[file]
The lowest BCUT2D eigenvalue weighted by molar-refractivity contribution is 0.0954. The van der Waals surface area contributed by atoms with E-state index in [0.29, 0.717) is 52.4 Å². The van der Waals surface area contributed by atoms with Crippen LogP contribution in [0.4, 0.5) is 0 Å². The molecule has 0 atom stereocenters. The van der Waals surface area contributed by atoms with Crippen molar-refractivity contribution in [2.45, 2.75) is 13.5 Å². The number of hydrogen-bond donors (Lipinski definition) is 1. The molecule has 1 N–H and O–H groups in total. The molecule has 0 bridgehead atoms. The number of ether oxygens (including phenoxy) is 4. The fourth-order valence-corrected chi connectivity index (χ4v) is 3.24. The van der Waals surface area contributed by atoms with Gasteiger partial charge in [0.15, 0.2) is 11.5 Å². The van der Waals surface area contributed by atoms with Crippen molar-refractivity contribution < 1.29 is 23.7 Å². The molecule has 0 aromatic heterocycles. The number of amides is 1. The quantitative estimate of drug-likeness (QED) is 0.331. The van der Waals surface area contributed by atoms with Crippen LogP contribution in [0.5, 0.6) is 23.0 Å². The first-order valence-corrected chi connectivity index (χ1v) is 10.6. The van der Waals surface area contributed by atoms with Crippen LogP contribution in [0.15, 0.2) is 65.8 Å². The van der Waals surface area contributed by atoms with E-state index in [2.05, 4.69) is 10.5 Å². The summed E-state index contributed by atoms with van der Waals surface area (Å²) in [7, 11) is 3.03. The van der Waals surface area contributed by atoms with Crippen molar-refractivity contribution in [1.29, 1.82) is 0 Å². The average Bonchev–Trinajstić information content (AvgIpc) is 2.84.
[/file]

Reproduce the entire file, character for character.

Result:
The lowest BCUT2D eigenvalue weighted by molar-refractivity contribution is 0.0954. The van der Waals surface area contributed by atoms with E-state index in [0.29, 0.717) is 52.4 Å². The van der Waals surface area contributed by atoms with Crippen LogP contribution in [0.4, 0.5) is 0 Å². The molecule has 0 atom stereocenters. The van der Waals surface area contributed by atoms with Crippen molar-refractivity contribution in [2.45, 2.75) is 13.5 Å². The number of hydrogen-bond donors (Lipinski definition) is 1. The molecule has 1 N–H and O–H groups in total. The molecule has 0 bridgehead atoms. The number of ether oxygens (including phenoxy) is 4. The fourth-order valence-corrected chi connectivity index (χ4v) is 3.24. The van der Waals surface area contributed by atoms with Gasteiger partial charge in [0.15, 0.2) is 11.5 Å². The van der Waals surface area contributed by atoms with Crippen molar-refractivity contribution < 1.29 is 23.7 Å². The molecule has 0 aromatic heterocycles. The number of amides is 1. The quantitative estimate of drug-likeness (QED) is 0.331. The van der Waals surface area contributed by atoms with Crippen LogP contribution in [0.5, 0.6) is 23.0 Å². The first-order valence-corrected chi connectivity index (χ1v) is 10.6. The van der Waals surface area contributed by atoms with Crippen LogP contribution in [0.15, 0.2) is 65.8 Å². The van der Waals surface area contributed by atoms with E-state index in [2.05, 4.69) is 10.5 Å². The summed E-state index contributed by atoms with van der Waals surface area (Å²) in [7, 11) is 3.03. The van der Waals surface area contributed by atoms with Crippen molar-refractivity contribution in [1.29, 1.82) is 0 Å². The average Bonchev–Trinajstić information content (AvgIpc) is 2.84.